There is ample evidence America has a serious problem with poor quality health care and high rates of preventable medical mistakes.

Thankfully, there is no shortage of caring professionals motivated to improve care and the problems are solvable. As with any effort to improve performance, measurement is the first step to improving care and reducing medical mistakes. As I often remind clients and colleagues: you can’t fix what you can’t see.

However, measuring hospital and physician quality is complex. And too often efforts to measure quality get bogged down – perfect becomes the enemy of good and analysis becomes the enemy of action.

Quality Health Care: A Guide to Developing and Using Indicators serves as an excellent, up-to-date guide on how to design and implement an effective quality measurement program, particularly in hospitals. While paying close attention to the importance of clinically sound measurement, this guide focuses on providing practical and actionable advice. Specifically, the book provides:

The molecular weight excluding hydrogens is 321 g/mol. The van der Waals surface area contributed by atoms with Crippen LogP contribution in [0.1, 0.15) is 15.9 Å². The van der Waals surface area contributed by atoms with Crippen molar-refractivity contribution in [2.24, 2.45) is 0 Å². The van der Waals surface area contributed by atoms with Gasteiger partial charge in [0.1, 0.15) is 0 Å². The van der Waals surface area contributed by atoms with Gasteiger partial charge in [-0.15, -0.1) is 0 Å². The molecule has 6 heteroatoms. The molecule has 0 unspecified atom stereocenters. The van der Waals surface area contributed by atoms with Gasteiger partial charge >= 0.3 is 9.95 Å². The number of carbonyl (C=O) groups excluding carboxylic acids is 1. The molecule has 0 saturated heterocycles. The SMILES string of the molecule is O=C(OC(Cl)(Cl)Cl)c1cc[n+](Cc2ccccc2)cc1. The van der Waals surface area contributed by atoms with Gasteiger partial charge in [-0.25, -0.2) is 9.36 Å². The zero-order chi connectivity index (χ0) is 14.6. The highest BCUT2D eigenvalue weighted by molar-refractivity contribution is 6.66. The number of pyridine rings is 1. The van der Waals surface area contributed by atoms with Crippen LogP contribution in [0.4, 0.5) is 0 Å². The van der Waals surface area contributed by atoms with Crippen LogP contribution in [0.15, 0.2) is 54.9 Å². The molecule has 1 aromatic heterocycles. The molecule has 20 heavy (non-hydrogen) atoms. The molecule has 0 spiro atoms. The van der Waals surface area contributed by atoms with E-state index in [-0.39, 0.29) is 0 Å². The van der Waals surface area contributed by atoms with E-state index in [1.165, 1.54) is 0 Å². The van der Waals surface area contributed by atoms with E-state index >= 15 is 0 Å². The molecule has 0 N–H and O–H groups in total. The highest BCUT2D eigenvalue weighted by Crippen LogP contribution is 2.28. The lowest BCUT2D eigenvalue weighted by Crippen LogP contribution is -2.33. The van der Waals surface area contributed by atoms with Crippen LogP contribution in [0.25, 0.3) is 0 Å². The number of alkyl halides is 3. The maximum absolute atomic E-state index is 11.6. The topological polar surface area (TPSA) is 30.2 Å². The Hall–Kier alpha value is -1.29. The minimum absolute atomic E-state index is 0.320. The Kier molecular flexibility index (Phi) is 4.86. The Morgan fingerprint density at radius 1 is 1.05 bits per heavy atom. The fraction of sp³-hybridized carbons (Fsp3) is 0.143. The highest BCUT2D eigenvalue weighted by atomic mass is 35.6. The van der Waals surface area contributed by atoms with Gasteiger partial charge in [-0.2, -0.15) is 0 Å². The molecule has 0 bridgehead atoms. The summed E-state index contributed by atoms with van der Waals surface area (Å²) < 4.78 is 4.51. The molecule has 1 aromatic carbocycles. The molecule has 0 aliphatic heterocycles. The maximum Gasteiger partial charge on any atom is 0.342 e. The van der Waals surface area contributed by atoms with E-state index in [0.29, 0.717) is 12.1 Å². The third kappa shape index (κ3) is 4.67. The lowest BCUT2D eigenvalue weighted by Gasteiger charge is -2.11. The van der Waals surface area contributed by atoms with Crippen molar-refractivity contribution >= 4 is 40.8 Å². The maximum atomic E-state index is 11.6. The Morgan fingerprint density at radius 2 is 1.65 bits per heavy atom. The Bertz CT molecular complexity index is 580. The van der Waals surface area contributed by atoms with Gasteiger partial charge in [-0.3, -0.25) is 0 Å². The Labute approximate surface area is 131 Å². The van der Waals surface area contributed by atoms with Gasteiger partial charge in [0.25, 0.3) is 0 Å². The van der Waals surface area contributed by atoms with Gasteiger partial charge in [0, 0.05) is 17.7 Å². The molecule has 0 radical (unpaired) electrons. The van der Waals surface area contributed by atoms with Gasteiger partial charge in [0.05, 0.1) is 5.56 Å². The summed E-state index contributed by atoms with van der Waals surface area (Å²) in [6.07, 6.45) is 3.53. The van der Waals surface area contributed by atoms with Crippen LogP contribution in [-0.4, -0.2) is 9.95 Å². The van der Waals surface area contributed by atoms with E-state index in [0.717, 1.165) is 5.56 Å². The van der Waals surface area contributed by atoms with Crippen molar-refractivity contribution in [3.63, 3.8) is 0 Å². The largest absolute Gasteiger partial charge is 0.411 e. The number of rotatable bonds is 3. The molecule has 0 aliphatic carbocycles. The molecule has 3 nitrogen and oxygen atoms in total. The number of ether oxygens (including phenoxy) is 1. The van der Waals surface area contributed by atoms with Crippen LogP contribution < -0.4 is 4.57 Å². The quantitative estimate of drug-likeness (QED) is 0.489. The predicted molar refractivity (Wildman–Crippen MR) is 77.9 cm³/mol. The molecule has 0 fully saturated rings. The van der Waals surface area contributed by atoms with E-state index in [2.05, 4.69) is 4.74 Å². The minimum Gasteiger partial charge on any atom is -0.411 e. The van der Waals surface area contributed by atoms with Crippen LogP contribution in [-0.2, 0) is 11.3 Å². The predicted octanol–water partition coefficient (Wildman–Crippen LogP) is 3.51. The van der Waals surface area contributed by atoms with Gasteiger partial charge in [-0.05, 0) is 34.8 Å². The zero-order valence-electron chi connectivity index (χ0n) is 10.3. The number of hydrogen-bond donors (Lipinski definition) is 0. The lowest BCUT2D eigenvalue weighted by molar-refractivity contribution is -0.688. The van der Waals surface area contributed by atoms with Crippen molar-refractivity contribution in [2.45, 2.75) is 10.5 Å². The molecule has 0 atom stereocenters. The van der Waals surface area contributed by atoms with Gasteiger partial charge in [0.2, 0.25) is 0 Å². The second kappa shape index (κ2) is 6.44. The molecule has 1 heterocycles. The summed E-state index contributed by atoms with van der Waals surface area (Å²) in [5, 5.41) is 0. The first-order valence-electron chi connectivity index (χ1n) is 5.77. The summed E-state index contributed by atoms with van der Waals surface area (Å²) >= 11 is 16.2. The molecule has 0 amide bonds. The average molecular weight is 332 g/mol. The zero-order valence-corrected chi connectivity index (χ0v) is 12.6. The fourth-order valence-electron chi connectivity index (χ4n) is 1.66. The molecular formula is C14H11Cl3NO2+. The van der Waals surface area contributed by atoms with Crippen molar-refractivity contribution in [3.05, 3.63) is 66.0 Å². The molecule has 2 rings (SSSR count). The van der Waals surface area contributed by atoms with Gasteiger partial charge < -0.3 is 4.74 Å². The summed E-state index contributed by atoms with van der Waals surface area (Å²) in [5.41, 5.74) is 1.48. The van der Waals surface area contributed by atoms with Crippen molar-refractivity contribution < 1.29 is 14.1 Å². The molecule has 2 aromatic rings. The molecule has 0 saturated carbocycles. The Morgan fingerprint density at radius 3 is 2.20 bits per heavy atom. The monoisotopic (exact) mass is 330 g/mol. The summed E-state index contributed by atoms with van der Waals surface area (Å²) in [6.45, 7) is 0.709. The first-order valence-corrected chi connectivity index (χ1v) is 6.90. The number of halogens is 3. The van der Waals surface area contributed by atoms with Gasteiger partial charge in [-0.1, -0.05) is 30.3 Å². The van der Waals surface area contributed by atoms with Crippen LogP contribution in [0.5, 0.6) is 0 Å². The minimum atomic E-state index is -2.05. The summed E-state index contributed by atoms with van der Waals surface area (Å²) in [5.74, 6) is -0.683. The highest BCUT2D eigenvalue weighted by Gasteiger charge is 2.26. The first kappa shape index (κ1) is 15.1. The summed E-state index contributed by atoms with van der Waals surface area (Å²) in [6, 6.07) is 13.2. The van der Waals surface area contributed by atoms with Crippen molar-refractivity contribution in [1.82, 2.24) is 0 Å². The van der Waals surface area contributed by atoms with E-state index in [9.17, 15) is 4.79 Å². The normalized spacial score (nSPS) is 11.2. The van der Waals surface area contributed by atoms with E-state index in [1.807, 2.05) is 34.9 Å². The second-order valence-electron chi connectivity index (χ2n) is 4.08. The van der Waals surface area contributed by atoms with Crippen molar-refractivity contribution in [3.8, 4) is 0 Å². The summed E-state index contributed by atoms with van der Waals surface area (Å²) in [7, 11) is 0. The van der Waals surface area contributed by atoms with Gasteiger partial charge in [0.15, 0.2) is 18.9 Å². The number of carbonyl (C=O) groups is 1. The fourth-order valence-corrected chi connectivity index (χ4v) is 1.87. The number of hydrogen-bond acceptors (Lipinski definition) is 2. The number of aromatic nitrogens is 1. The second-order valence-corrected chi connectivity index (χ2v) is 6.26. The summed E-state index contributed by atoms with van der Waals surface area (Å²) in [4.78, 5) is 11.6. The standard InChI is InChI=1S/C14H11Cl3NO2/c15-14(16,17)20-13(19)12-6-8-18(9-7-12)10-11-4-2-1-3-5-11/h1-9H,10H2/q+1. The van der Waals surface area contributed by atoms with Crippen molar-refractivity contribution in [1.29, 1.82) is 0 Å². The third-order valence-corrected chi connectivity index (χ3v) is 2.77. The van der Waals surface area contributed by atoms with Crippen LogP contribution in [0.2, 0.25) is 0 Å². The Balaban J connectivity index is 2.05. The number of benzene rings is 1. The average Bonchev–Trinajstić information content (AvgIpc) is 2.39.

1. Helpful overview on quality measurement, the increasing demands of consumers and purchasers for public disclosure of provider quality, and the information consumers find most valuable in their decision making.

2. Practical advice on how to select quality indicators, collect and organize data, and create a dashboard to monitor progress.

3. Technical guidance on how to analyze data effectively, including how and when to accept limitations and variations.

4. Cases studies on how to use quality measurement to improve both clinical and operational performance.

The author, Robert Lloyd, PhD, is executive director of performance improvement at the Institute for Healthcare Improvement and a highly regarded expert in quality measurement.